You respond to an angry customer by remaining calm and listening carefully, not taking it personally, apologising and finding a solution.
These steps are similar to those that help deal with customer complaints, but you need to make doubly sure that in this situation, you don’t make a customer even more angry. As a result, you need to be emotionally receptive.
At some point in your life as a customer services employee, you will need to deal with an angry, upset or frustrated customer. Its perfectly natural to get annoyed when things go wrong, but you must diffuse the situation and help the person as much as possible.
How to Deal with Angry Customers
Remain Calm and Listen Carefully
Examples of dealing with angry customers include when a customer is unhappy with the service or product they have received. This can be really hard to manage when they appear angry and unwilling to listen.
As a result, you need to calm them down by listening to them. A customer may want to rant to someone, and unfortunately you may have to just take it. This can be a result of a variety of reasons, including a problem with the product, a problem with the organisation, or just a really bad day.
But don’t just sit there silently. Assure them that you are listening, by saying words and phrases like ‘of course’, ‘let me make sure I understand this right’ and ‘I’m sorry to hear it’. That way, the customer trusts they have your full attention.
Don’t Take it Personally
In all situations, you need to remind yourself that you are not at fault, as the person is angry at the situation, not you as a person.
They may throw personal insults at your or abuse but try not to let that get you down. Or, even if it did get to you, try your best to stay professional in the conversation. Remember: you need to get the customer on your side to tackle the problem together.
The customer may want to speak to a manager or director in the organisation. If that is possible then go right ahead. If not, then reassure the customer that the manager will be with them as soon as they are available.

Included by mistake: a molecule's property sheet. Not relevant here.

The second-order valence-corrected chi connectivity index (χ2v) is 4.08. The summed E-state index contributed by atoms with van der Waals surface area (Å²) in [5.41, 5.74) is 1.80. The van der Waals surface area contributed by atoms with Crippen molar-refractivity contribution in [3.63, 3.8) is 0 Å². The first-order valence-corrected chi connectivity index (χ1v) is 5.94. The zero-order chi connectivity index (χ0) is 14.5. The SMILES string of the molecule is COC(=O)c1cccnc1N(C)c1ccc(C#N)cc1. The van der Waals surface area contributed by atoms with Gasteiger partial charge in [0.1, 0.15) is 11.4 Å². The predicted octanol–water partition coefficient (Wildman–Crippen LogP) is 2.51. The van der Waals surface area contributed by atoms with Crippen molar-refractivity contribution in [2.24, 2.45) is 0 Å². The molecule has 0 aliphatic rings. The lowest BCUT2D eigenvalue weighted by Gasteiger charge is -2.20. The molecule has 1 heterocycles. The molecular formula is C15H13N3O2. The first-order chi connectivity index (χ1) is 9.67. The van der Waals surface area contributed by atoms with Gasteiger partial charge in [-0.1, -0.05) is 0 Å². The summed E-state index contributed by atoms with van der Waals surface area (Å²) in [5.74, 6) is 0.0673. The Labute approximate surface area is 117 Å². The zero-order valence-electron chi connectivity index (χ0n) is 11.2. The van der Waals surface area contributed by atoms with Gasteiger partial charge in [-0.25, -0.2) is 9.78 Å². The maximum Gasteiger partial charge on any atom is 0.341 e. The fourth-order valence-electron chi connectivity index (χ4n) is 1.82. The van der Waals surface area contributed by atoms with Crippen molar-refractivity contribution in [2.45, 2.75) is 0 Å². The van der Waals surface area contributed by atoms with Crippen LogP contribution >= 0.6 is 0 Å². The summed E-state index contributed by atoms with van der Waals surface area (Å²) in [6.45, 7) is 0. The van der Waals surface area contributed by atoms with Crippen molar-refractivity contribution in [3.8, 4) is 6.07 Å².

Next, you should apologise for the inconvenience caused by the problem.
With an angry customer, you shouldn’t spend too long apologising at they normally want a solution quickly. But let them know that this isn’t what the organisation wants, and they will try everything to fix the problem.
If the customer has a genuine problem with a product or service, then you need to take responsibility. Own the mistake and explain it’s your problem. If you feel like it is a problem on the customer’s end, try to calm them down. Furthermore, explain why you may not be able to help. In both cases, you need to apologise because you don’t want to see any customer, loyal or new, move to another competing brand.
Find a Solution
Dealing with difficult customers rests on finding an appropriate solution for them.
Some solutions may take a while to complete, so relay the information to the design and manufacturing side of the organisation to get an idea of a time frame. It may be a widespread issue, so reassure the customer that your case isn’t unique, and the organisation is doing everything it can to fix the problem.
When you implement your solution, make sure to follow-up with the customer. This is important, as you need to double-check that your solution was satisfactory and made the customer happy.
For more information, you can view our online customer services pathway. This set of courses includes our very own angry customers training. It will help your employees stay cool, calm and collected when they deal with angry customers.